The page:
According to chandrasekaran Balakrishan( 2004), Globalisation is a buzzword that is seen to have dominated the world since the 1990’s of the last century with the end of the cold war and the break-up of the former Soviet Union and the global trend towards the rolling ball. The frontiers of the state with increased reliance on the market economy and renewed faith in the private capital and resources, a process of structural adjustment spurred by the studies and influences of the World Bank and other International organisations have started in many of the developing and less developed countries. Globalization has therefore depicted both positive and negative results; as the less developed countries economies are greatly influenced by the developed nations

Globalisation and Poverty:

Globalisation in the form of increased integration through trade and investment is an important reason why much progress has been made in reducing poverty and global inequality over recent decades. But it is not the sole reason for the unrecognised progress. Good national polices , sound institutions and domestic political stability also matter. Despite this progress, poverty remains one of the most serious international challenges we face up to 1.2 billion of the less developed countries, 4.8 billion people still live in extreme poverty.

But the proportion of the world population living in poverty has been steadily declining and since 1980 the absolute number of poor people has stopped rising and appears to have fallen in recent years despite strong population growth in less developed countries. If the proportion living in poverty had not fallen since 1987 alone a further 21.5million people would be living in extreme poverty today.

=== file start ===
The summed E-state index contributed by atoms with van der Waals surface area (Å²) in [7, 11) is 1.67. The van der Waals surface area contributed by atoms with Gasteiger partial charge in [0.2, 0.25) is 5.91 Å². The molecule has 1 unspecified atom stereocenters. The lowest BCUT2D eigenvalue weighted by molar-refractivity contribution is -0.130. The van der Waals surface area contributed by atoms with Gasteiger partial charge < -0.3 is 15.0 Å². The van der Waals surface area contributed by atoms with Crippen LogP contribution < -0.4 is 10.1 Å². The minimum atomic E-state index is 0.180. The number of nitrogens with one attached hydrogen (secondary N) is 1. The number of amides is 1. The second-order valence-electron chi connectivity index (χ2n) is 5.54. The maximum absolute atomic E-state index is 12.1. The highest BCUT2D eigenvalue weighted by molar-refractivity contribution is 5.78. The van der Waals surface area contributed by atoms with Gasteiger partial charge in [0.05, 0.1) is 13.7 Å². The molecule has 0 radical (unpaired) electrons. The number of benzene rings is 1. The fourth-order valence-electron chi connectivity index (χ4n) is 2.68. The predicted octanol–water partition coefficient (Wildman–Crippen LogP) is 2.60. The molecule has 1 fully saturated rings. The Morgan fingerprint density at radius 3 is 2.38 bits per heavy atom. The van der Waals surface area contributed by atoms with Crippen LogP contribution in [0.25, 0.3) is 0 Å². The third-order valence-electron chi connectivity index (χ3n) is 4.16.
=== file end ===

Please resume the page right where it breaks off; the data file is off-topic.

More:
Globalization generally reduces poverty because more integrated economies tend to grow faster and this growth is usually widely diffused. As low-income countries break into global markets for manufactures and services, poor people can move from the vulnerability of grinding rural poverty to better jobs, often in towns or cities. In addition to this structural relocation, integration raises productivity job by job. Workers with the same skills–be they farmers, factory workers, or pharmacists–are less productive and earn less in developing economies than in advanced ones. Integration reduces these gaps. Rich countries maintain significant barriers against the products of poor countries, inhibiting this poverty-reducing integration. (World Bank Policy Research Report).